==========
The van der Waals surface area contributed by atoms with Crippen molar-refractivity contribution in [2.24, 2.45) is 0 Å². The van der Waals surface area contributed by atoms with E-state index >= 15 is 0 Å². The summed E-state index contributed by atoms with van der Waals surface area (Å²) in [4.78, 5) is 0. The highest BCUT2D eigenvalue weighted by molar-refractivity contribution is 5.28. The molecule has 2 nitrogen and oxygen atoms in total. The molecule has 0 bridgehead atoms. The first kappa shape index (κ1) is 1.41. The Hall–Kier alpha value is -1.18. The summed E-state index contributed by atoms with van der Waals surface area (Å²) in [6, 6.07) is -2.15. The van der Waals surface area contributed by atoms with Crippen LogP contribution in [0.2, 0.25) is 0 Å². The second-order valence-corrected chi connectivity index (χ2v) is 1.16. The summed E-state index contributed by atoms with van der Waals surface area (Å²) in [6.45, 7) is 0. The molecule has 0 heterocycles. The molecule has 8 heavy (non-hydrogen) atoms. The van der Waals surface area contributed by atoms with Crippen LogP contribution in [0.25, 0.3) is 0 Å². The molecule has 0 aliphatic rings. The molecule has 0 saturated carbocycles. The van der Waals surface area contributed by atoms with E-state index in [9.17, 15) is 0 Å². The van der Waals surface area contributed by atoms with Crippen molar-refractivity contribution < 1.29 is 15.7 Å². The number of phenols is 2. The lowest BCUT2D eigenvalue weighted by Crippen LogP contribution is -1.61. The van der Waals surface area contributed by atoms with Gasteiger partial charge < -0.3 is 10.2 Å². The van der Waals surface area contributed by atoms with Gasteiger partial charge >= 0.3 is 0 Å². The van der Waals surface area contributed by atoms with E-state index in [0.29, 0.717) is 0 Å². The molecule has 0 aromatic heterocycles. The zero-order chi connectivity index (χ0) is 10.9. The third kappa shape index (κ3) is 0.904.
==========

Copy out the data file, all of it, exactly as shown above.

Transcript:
The van der Waals surface area contributed by atoms with Crippen molar-refractivity contribution in [2.24, 2.45) is 0 Å². The van der Waals surface area contributed by atoms with E-state index >= 15 is 0 Å². The summed E-state index contributed by atoms with van der Waals surface area (Å²) in [4.78, 5) is 0. The highest BCUT2D eigenvalue weighted by molar-refractivity contribution is 5.28. The molecule has 2 nitrogen and oxygen atoms in total. The molecule has 0 bridgehead atoms. The first kappa shape index (κ1) is 1.41. The Hall–Kier alpha value is -1.18. The summed E-state index contributed by atoms with van der Waals surface area (Å²) in [6, 6.07) is -2.15. The van der Waals surface area contributed by atoms with Crippen LogP contribution in [0.2, 0.25) is 0 Å². The second-order valence-corrected chi connectivity index (χ2v) is 1.16. The summed E-state index contributed by atoms with van der Waals surface area (Å²) in [6.45, 7) is 0. The molecule has 0 heterocycles. The molecule has 8 heavy (non-hydrogen) atoms. The van der Waals surface area contributed by atoms with Crippen LogP contribution in [0.25, 0.3) is 0 Å². The molecule has 0 aliphatic rings. The molecule has 0 saturated carbocycles. The van der Waals surface area contributed by atoms with E-state index in [9.17, 15) is 0 Å². The van der Waals surface area contributed by atoms with Crippen molar-refractivity contribution < 1.29 is 15.7 Å². The number of phenols is 2. The lowest BCUT2D eigenvalue weighted by Crippen LogP contribution is -1.61. The van der Waals surface area contributed by atoms with Gasteiger partial charge < -0.3 is 10.2 Å². The van der Waals surface area contributed by atoms with Gasteiger partial charge >= 0.3 is 0 Å². The van der Waals surface area contributed by atoms with E-state index in [0.29, 0.717) is 0 Å². The molecule has 0 aromatic heterocycles. The zero-order chi connectivity index (χ0) is 10.9. The third kappa shape index (κ3) is 0.904.